Facebook founder and CEO Mark Zuckerberg testifies during a Senate Commerce, Science and Transportation Committee and Senate Judiciary Committee joint hearing about Facebook on Capitol Hill in Washington, DC, April 10, 2018.
Facebook chief Mark Zuckerberg apologized to US lawmakers Tuesday for the leak of personal data on tens of millions of users as he faced a day of reckoning before a Congress mulling regulation of the global social media giant.In his first-ever US congressional appearance, the Facebook founder and chief executive sought to quell the storm over privacy and security lapses at the social network that have angered lawmakers and Facebook's two billion users.
 / AFP PHOTO / SAUL LOEB
Facebook founder and CEO Mark Zuckerberg testifies during a Senate Commerce, Science and Transportation Committee and Senate Judiciary Committee joint hearing about Facebook on Capitol Hill in Washington, DC, April 10, 2018. Facebook chief Mark Zuckerberg apologized to US lawmakers Tuesday for the leak of personal data on tens of millions of users as he faced a day of reckoning before a Congress mulling regulation of the global social media giant.In his first-ever US congressional appearance, the Facebook founder and chief executive sought to quell the storm over privacy and security lapses at the social network that have angered lawmakers and Facebook's two billion users. / AFP PHOTO / SAUL LOEB

Brussels: The European Commission today called on Facebook to “cooperate fully” with investigators into the scandal over the harvesting of personal data of millions of users which were then shared with the British political consultancy, Cambridge Analytica.

Facebook has admitted up to 2.7 million people in the EU may have been caught in the scandal. And last week the EU had said that its justice commissioner, Vera Jourova, would hold phone talks with Facebook’s chief operating officer Sheryl Sandberg to discuss what the company is doing to address the breach, which may have affected 87 million people around the world.

Confirming that a telephone conversation took place earlier today, Jourova said that she “urged Facebook to fully cooperate with the European investigators, also on the highest level from the company.” The discussion with Sandberg had been “constructive and open,” Jourova said. “I have asked a number of questions on the Cambrige Analytica case. Of my particular concern is the information to European citizens affected by the scandal.” She had been told that Facebook had started to inform people “this week,” the commissioner continued.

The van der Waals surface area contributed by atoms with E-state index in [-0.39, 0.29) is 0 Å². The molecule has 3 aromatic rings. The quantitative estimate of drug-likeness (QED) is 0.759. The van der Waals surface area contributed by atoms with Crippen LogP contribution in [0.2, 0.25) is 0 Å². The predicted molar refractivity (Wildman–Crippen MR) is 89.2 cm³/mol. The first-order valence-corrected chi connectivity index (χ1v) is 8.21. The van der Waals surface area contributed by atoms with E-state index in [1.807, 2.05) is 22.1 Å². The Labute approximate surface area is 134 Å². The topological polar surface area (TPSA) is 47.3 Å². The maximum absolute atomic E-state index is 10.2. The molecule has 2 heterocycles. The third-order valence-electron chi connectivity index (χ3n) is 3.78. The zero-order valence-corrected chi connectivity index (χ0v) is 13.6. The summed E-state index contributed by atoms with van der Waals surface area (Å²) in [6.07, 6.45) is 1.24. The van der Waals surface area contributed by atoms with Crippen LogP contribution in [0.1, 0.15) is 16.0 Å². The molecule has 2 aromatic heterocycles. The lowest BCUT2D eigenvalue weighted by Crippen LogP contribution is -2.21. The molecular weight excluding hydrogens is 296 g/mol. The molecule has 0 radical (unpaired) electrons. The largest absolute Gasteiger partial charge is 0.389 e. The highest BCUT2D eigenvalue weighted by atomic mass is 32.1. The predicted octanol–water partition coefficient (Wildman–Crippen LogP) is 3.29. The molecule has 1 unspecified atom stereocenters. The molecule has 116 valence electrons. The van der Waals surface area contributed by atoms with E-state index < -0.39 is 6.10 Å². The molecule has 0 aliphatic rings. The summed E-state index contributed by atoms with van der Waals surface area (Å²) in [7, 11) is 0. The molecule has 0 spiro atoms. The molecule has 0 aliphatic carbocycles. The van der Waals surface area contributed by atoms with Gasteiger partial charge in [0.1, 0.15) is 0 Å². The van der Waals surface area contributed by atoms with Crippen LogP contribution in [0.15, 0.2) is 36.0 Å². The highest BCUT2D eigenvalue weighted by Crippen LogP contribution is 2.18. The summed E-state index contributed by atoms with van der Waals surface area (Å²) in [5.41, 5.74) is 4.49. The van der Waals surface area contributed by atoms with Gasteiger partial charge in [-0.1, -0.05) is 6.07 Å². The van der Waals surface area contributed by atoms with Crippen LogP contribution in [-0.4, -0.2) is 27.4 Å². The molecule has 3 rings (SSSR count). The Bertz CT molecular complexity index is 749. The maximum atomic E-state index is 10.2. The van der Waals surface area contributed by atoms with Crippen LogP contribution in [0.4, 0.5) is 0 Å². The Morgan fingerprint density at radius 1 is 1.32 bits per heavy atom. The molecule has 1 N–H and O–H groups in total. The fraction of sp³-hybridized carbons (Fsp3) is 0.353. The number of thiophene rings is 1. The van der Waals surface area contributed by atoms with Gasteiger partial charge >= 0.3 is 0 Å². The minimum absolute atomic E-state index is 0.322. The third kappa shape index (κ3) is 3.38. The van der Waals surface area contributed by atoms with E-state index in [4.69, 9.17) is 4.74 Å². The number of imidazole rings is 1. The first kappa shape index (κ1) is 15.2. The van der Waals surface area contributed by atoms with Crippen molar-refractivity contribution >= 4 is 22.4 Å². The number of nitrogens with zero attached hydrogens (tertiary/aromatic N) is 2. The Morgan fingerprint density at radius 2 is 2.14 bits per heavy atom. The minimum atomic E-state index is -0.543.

“I urged Facebook to take all the necessary steps to mitigate any potential negative consequences for the users in the future. I was informed that Facebook is planning an extensive audit on all those apps, but that it will take a long time,” Jourova said. And she said she had advised that Facebook chief, Mark Zuckerberg, “should accept the invitation to the European Parliament.” The scandal comes amid growing concern in Europe about the use online companies make of their customers’ personal data and the spread of “fake news” on the web.

There are also particular worries about Russian meddling in European elections by spreading disinformation and discord through social media. Jourova said that she and Sandberg had “also discussed the broader issue on the impact on democratic processes and future elections.” Sandberg had informed her “that Facebook is working on improving transparency on political advertising and showed openness to cooperate with EU regulators on all these issues,” Jourova said.

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